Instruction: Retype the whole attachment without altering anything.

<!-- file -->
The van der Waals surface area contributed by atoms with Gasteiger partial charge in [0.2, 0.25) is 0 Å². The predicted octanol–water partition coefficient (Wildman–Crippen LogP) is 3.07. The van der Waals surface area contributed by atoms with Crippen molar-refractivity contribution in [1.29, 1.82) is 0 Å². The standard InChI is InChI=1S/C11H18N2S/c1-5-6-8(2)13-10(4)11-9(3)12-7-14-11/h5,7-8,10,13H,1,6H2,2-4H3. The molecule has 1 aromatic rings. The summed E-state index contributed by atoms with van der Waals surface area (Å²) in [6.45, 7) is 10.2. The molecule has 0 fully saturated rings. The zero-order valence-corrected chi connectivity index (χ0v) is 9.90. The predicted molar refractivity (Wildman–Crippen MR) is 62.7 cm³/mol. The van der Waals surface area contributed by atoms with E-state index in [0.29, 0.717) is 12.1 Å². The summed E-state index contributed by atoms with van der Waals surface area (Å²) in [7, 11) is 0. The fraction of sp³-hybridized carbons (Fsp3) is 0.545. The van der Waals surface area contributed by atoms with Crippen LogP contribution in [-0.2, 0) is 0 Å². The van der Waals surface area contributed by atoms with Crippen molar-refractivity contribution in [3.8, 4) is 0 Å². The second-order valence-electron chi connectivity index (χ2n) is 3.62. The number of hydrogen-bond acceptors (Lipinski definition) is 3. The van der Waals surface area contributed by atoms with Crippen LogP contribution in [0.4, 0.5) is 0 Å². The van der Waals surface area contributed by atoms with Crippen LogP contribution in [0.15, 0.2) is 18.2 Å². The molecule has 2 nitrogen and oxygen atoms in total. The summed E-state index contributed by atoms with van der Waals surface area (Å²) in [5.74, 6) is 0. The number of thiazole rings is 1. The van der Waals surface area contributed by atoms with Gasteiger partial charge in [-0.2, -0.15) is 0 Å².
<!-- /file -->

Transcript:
The van der Waals surface area contributed by atoms with Gasteiger partial charge in [0.2, 0.25) is 0 Å². The predicted octanol–water partition coefficient (Wildman–Crippen LogP) is 3.07. The van der Waals surface area contributed by atoms with Crippen molar-refractivity contribution in [1.29, 1.82) is 0 Å². The standard InChI is InChI=1S/C11H18N2S/c1-5-6-8(2)13-10(4)11-9(3)12-7-14-11/h5,7-8,10,13H,1,6H2,2-4H3. The molecule has 1 aromatic rings. The summed E-state index contributed by atoms with van der Waals surface area (Å²) in [6.45, 7) is 10.2. The molecule has 0 fully saturated rings. The zero-order valence-corrected chi connectivity index (χ0v) is 9.90. The predicted molar refractivity (Wildman–Crippen MR) is 62.7 cm³/mol. The van der Waals surface area contributed by atoms with E-state index in [0.29, 0.717) is 12.1 Å². The summed E-state index contributed by atoms with van der Waals surface area (Å²) in [7, 11) is 0. The fraction of sp³-hybridized carbons (Fsp3) is 0.545. The van der Waals surface area contributed by atoms with Crippen LogP contribution in [-0.2, 0) is 0 Å². The van der Waals surface area contributed by atoms with Crippen molar-refractivity contribution in [3.8, 4) is 0 Å². The second-order valence-electron chi connectivity index (χ2n) is 3.62. The number of hydrogen-bond acceptors (Lipinski definition) is 3. The van der Waals surface area contributed by atoms with Crippen LogP contribution in [0.4, 0.5) is 0 Å². The van der Waals surface area contributed by atoms with Crippen LogP contribution in [0.15, 0.2) is 18.2 Å². The molecule has 2 nitrogen and oxygen atoms in total. The summed E-state index contributed by atoms with van der Waals surface area (Å²) in [5.74, 6) is 0. The number of thiazole rings is 1. The van der Waals surface area contributed by atoms with Gasteiger partial charge in [-0.2, -0.15) is 0 Å².